mgs4Hideo Kojima’s masterpiece is most likely the reason you bought a PS3, and for good reason. Like its predecessors, Metal Gear Solid 4 bends the rules of video game convention to become a landmark for its generation of gaming, and like its predecessors, it deserves a space on your shelf.

Taking place a few years after MGS2, MGS4 once again puts players in the role of Solid Snake. However, he is much older this time out, due to cloning degeneration, and this could very well be his last mission. In the world of MGS4, war is no longer what it used to be. Instead of one nation’s army versus another nation’s army, it’s now Private Military Corporations (read: mercenaries) vs small resistance groups or other PMCs. The biggest PMC runs on a network of nanomachines known as SOP, and Liquid Ocelot, the amalgamation of Liquid Snake and Revolver Ocelot, is in control of it all. It’s up to Snake to bring the whole system down.

MGS4 is like one of those TV series finales or one of those comic book anniversary issues where everybody who was ever part of the series shows up. Any question you’ve ever had about the series will be answered by the end of the game. What happened to Meryl? What happened to Naomi? Did they find Olga’s daughter? Does Snake really have the Foxdie virus? How do the events of MGS3 factor into things? MGS4 contains many nods to past entries in the series.

The gameplay is classic MGS, although there have been several new techniques added. The camoflauge system of MGS3 has been replaced with a camosuit which can blend into the terrain, you can earn money to buy weapons from your new ally Drebin, and there is a first person perspective you can play the game in if you want. Throughout the first half of the game, you’ll be making your way through battlefields where rebel forces are battling forces of the PMCs. You can involve yourself in these conflicts and get the rebels on your side, of you can use the war as unseen cover. You never find out which part of the particular region that you are in, who is fighting who, or why they are fighting, but that isn’t important. You can see an underlying message about war, and this may even be a commentary on the Blackwater scandal which had gone on months prior. Although Hideo Kojima didn’t say so, he didn’t deny it either. All these things are here to help players approach the game however they wish and be rewarded for it. Whether you want to stick to the series’ trademark stealth action gameplay, take a run-and-gun approach, or make your way through the game without killing anyone, the game will allow you to take that path.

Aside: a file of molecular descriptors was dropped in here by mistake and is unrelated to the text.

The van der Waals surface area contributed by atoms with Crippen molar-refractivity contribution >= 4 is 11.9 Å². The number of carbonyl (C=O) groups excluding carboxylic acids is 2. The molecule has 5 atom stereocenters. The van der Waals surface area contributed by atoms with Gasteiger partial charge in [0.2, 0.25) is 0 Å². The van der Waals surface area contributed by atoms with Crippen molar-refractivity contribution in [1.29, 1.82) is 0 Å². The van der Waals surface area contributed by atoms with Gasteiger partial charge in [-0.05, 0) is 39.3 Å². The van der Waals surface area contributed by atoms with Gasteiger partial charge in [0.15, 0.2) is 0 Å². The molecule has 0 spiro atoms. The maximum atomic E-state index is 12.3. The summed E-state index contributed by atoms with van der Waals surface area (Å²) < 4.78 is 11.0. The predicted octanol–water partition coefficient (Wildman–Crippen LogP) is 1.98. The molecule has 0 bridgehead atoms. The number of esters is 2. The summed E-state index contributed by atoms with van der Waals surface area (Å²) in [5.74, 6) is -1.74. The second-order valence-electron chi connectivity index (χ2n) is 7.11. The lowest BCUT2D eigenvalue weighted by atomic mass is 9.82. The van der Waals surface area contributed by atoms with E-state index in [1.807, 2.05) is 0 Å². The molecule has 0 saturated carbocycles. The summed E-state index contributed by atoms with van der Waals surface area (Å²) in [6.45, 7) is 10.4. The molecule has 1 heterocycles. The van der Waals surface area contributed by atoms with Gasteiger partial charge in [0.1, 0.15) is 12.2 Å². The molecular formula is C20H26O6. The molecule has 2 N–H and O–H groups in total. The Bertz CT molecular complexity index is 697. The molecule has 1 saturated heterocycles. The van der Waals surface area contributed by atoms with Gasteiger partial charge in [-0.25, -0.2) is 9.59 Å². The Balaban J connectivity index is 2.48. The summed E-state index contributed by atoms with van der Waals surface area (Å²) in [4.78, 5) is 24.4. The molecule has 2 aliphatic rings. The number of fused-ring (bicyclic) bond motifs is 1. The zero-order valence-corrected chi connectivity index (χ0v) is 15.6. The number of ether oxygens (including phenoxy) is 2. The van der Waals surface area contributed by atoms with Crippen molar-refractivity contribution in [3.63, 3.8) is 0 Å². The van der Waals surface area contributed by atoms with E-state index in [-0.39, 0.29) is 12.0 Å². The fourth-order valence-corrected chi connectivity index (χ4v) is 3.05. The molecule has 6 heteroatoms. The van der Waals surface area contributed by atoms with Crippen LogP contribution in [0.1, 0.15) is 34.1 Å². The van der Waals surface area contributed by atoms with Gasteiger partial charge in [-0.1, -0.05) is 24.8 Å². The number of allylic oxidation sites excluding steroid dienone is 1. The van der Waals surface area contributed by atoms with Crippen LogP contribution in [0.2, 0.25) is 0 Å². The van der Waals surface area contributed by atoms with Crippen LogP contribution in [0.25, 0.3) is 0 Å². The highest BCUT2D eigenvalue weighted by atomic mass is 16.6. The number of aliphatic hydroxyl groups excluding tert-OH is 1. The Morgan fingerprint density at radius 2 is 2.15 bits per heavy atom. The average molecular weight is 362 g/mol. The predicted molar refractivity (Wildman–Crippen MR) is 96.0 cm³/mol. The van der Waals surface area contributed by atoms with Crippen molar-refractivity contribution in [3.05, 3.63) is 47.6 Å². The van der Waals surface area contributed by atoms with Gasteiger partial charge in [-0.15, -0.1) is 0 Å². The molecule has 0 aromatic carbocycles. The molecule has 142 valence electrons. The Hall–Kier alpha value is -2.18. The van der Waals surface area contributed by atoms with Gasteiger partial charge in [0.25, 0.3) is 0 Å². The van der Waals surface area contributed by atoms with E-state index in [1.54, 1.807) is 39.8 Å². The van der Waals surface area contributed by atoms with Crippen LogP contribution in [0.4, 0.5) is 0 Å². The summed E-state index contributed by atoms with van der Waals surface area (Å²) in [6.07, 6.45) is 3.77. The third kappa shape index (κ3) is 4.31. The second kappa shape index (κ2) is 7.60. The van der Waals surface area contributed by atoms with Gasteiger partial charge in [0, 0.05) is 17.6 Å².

The game is divided into 5 chapters, each taking place in a different region of the world. Your main enemies are the Beauty and the Beast corps, which are women who have been mentally and emotionally scarred by war and have twisted themselves into robotic monsters. The battles against them are just as intense and memorable as the Foxhound leaders in MGS1, Dead Cell in MGS2, and The Boss’s children in MGS3. After you defeat them, you get to hear their disturbing stories.

There are two major issues that critics were very critical about. For one, the game goes into the install process automatically at the beginning of the game and after every chapter. This is something I blame more on Sony. Secondly, the cinemas tend to be lengthy. I don’t count this as much of a fault either, as the MGS games have always made use of long cinematics to tell the story, and you shouldn’t expect anything different from this one. Besides, the cinematics are awesome to watch, and they help move the story along.

Even with those two issues, MGS4 is another triumph for Konami. This makes an excellent send-off for Solid Snake even if the MGS series isn’t done yet (Konami has recently released Peacewalker for PSP and is working on MGS Rising for Xbox 360 and PS3). MGS4 represents everything that we love about the series, and it represents everything that we love about gaming period.